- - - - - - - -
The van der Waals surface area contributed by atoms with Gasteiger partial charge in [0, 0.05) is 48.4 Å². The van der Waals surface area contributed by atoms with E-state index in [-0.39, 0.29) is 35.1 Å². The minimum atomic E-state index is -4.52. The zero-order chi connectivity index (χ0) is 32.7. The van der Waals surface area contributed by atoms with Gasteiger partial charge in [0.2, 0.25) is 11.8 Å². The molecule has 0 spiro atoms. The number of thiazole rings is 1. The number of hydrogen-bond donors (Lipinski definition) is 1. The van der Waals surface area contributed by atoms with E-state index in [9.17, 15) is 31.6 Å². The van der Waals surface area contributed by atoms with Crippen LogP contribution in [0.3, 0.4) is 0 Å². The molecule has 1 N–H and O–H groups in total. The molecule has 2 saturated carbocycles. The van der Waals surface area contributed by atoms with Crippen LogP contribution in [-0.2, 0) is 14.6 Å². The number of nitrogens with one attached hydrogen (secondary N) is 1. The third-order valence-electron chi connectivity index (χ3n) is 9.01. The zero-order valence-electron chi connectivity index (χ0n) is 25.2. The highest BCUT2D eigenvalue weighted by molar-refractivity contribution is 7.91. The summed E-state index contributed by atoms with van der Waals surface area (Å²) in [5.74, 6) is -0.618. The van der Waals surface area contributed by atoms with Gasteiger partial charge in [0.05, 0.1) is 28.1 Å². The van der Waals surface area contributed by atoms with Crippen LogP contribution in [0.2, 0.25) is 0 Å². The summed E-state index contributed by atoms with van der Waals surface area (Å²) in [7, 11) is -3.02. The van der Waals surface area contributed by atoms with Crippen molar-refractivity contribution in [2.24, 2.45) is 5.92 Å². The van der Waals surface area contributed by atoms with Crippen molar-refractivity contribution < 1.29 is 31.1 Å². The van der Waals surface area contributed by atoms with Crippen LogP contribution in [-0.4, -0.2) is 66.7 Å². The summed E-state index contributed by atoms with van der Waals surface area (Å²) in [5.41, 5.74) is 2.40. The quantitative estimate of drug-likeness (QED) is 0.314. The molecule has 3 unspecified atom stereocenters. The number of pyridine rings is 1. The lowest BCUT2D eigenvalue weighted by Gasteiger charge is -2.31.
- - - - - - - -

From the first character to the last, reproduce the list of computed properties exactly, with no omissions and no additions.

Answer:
The van der Waals surface area contributed by atoms with Gasteiger partial charge in [0, 0.05) is 48.4 Å². The van der Waals surface area contributed by atoms with E-state index in [-0.39, 0.29) is 35.1 Å². The minimum atomic E-state index is -4.52. The zero-order chi connectivity index (χ0) is 32.7. The van der Waals surface area contributed by atoms with Gasteiger partial charge in [0.2, 0.25) is 11.8 Å². The molecule has 0 spiro atoms. The number of thiazole rings is 1. The number of hydrogen-bond donors (Lipinski definition) is 1. The van der Waals surface area contributed by atoms with E-state index in [9.17, 15) is 31.6 Å². The van der Waals surface area contributed by atoms with Crippen LogP contribution in [0.3, 0.4) is 0 Å². The molecule has 1 N–H and O–H groups in total. The molecule has 2 saturated carbocycles. The van der Waals surface area contributed by atoms with Crippen LogP contribution in [-0.2, 0) is 14.6 Å². The number of nitrogens with one attached hydrogen (secondary N) is 1. The third-order valence-electron chi connectivity index (χ3n) is 9.01. The zero-order valence-electron chi connectivity index (χ0n) is 25.2. The highest BCUT2D eigenvalue weighted by molar-refractivity contribution is 7.91. The summed E-state index contributed by atoms with van der Waals surface area (Å²) in [5.74, 6) is -0.618. The van der Waals surface area contributed by atoms with Gasteiger partial charge in [0.05, 0.1) is 28.1 Å². The van der Waals surface area contributed by atoms with Crippen LogP contribution in [0.2, 0.25) is 0 Å². The summed E-state index contributed by atoms with van der Waals surface area (Å²) in [7, 11) is -3.02. The van der Waals surface area contributed by atoms with Crippen molar-refractivity contribution in [2.24, 2.45) is 5.92 Å². The van der Waals surface area contributed by atoms with Crippen molar-refractivity contribution < 1.29 is 31.1 Å². The van der Waals surface area contributed by atoms with Crippen LogP contribution in [-0.4, -0.2) is 66.7 Å². The summed E-state index contributed by atoms with van der Waals surface area (Å²) in [5.41, 5.74) is 2.40. The quantitative estimate of drug-likeness (QED) is 0.314. The molecule has 3 unspecified atom stereocenters. The number of pyridine rings is 1. The lowest BCUT2D eigenvalue weighted by Gasteiger charge is -2.31.